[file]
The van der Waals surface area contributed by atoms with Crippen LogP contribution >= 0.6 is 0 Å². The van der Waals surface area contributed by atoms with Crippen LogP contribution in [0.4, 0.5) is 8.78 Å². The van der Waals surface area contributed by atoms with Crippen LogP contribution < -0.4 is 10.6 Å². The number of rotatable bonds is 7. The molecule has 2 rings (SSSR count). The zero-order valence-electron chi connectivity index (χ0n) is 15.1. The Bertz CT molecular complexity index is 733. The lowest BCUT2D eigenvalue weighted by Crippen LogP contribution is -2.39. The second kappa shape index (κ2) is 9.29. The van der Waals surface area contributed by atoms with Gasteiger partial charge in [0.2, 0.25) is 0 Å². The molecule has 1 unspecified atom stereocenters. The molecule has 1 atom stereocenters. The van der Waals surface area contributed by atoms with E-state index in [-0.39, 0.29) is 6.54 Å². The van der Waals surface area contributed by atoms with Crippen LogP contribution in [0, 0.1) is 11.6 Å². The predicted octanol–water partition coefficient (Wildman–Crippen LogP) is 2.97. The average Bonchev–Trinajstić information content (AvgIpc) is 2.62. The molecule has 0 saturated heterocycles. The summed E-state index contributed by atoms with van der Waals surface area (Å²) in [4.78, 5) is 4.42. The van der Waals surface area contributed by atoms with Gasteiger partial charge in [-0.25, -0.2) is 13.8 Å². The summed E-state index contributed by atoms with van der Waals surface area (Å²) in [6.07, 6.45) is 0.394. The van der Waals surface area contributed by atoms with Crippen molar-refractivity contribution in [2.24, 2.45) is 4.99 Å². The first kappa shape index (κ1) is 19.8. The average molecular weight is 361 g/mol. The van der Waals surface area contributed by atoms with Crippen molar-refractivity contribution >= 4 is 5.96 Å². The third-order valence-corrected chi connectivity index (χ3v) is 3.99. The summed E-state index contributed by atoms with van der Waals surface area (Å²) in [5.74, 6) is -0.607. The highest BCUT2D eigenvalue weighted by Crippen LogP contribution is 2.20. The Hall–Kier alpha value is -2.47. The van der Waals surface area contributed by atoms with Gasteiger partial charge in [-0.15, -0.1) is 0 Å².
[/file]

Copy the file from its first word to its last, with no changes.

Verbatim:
The van der Waals surface area contributed by atoms with Crippen LogP contribution >= 0.6 is 0 Å². The van der Waals surface area contributed by atoms with Crippen LogP contribution in [0.4, 0.5) is 8.78 Å². The van der Waals surface area contributed by atoms with Crippen LogP contribution < -0.4 is 10.6 Å². The number of rotatable bonds is 7. The molecule has 2 rings (SSSR count). The zero-order valence-electron chi connectivity index (χ0n) is 15.1. The Bertz CT molecular complexity index is 733. The lowest BCUT2D eigenvalue weighted by Crippen LogP contribution is -2.39. The second kappa shape index (κ2) is 9.29. The van der Waals surface area contributed by atoms with Gasteiger partial charge in [0.2, 0.25) is 0 Å². The molecule has 1 unspecified atom stereocenters. The molecule has 1 atom stereocenters. The van der Waals surface area contributed by atoms with E-state index in [-0.39, 0.29) is 6.54 Å². The van der Waals surface area contributed by atoms with Crippen LogP contribution in [0, 0.1) is 11.6 Å². The predicted octanol–water partition coefficient (Wildman–Crippen LogP) is 2.97. The average Bonchev–Trinajstić information content (AvgIpc) is 2.62. The molecule has 0 saturated heterocycles. The summed E-state index contributed by atoms with van der Waals surface area (Å²) in [4.78, 5) is 4.42. The van der Waals surface area contributed by atoms with Gasteiger partial charge in [-0.25, -0.2) is 13.8 Å². The summed E-state index contributed by atoms with van der Waals surface area (Å²) in [6.07, 6.45) is 0.394. The van der Waals surface area contributed by atoms with Crippen molar-refractivity contribution in [2.24, 2.45) is 4.99 Å². The first kappa shape index (κ1) is 19.8. The average molecular weight is 361 g/mol. The van der Waals surface area contributed by atoms with Crippen molar-refractivity contribution >= 4 is 5.96 Å². The third-order valence-corrected chi connectivity index (χ3v) is 3.99. The summed E-state index contributed by atoms with van der Waals surface area (Å²) in [5.74, 6) is -0.607. The highest BCUT2D eigenvalue weighted by Crippen LogP contribution is 2.20. The Hall–Kier alpha value is -2.47. The van der Waals surface area contributed by atoms with Gasteiger partial charge in [-0.15, -0.1) is 0 Å².